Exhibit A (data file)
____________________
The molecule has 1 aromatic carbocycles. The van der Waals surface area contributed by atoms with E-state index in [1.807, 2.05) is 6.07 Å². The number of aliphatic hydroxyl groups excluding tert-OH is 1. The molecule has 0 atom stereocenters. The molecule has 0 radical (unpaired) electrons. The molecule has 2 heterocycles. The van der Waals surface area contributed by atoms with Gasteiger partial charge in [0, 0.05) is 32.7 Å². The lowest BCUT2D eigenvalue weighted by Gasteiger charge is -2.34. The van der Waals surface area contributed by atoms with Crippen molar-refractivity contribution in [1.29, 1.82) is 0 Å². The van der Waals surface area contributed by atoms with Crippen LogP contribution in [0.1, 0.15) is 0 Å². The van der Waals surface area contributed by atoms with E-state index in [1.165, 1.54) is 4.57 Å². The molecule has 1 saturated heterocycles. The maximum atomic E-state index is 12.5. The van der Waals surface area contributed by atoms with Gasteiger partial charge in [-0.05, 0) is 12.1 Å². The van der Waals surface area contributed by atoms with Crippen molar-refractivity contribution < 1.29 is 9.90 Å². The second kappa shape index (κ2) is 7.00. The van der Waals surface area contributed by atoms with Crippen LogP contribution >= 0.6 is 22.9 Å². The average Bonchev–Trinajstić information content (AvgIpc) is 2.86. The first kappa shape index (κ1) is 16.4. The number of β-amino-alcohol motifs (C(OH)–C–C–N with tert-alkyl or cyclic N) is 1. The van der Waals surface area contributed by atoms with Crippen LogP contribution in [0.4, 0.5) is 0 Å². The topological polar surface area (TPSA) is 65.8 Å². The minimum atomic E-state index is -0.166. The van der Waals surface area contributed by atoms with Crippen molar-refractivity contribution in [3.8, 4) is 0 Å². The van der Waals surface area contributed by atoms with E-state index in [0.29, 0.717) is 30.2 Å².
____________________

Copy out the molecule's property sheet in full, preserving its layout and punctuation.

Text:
The molecule has 1 aromatic carbocycles. The van der Waals surface area contributed by atoms with E-state index in [1.807, 2.05) is 6.07 Å². The number of aliphatic hydroxyl groups excluding tert-OH is 1. The molecule has 0 atom stereocenters. The molecule has 0 radical (unpaired) electrons. The molecule has 2 heterocycles. The van der Waals surface area contributed by atoms with Gasteiger partial charge in [0, 0.05) is 32.7 Å². The lowest BCUT2D eigenvalue weighted by Gasteiger charge is -2.34. The van der Waals surface area contributed by atoms with Crippen molar-refractivity contribution in [1.29, 1.82) is 0 Å². The van der Waals surface area contributed by atoms with Crippen LogP contribution in [0.1, 0.15) is 0 Å². The van der Waals surface area contributed by atoms with E-state index in [1.165, 1.54) is 4.57 Å². The molecule has 1 saturated heterocycles. The maximum atomic E-state index is 12.5. The van der Waals surface area contributed by atoms with Gasteiger partial charge in [-0.05, 0) is 12.1 Å². The van der Waals surface area contributed by atoms with Crippen molar-refractivity contribution < 1.29 is 9.90 Å². The second kappa shape index (κ2) is 7.00. The van der Waals surface area contributed by atoms with Crippen LogP contribution >= 0.6 is 22.9 Å². The average Bonchev–Trinajstić information content (AvgIpc) is 2.86. The first kappa shape index (κ1) is 16.4. The number of β-amino-alcohol motifs (C(OH)–C–C–N with tert-alkyl or cyclic N) is 1. The van der Waals surface area contributed by atoms with Crippen LogP contribution in [0.4, 0.5) is 0 Å². The topological polar surface area (TPSA) is 65.8 Å². The minimum atomic E-state index is -0.166. The van der Waals surface area contributed by atoms with Crippen molar-refractivity contribution in [3.8, 4) is 0 Å². The van der Waals surface area contributed by atoms with E-state index in [0.29, 0.717) is 30.2 Å².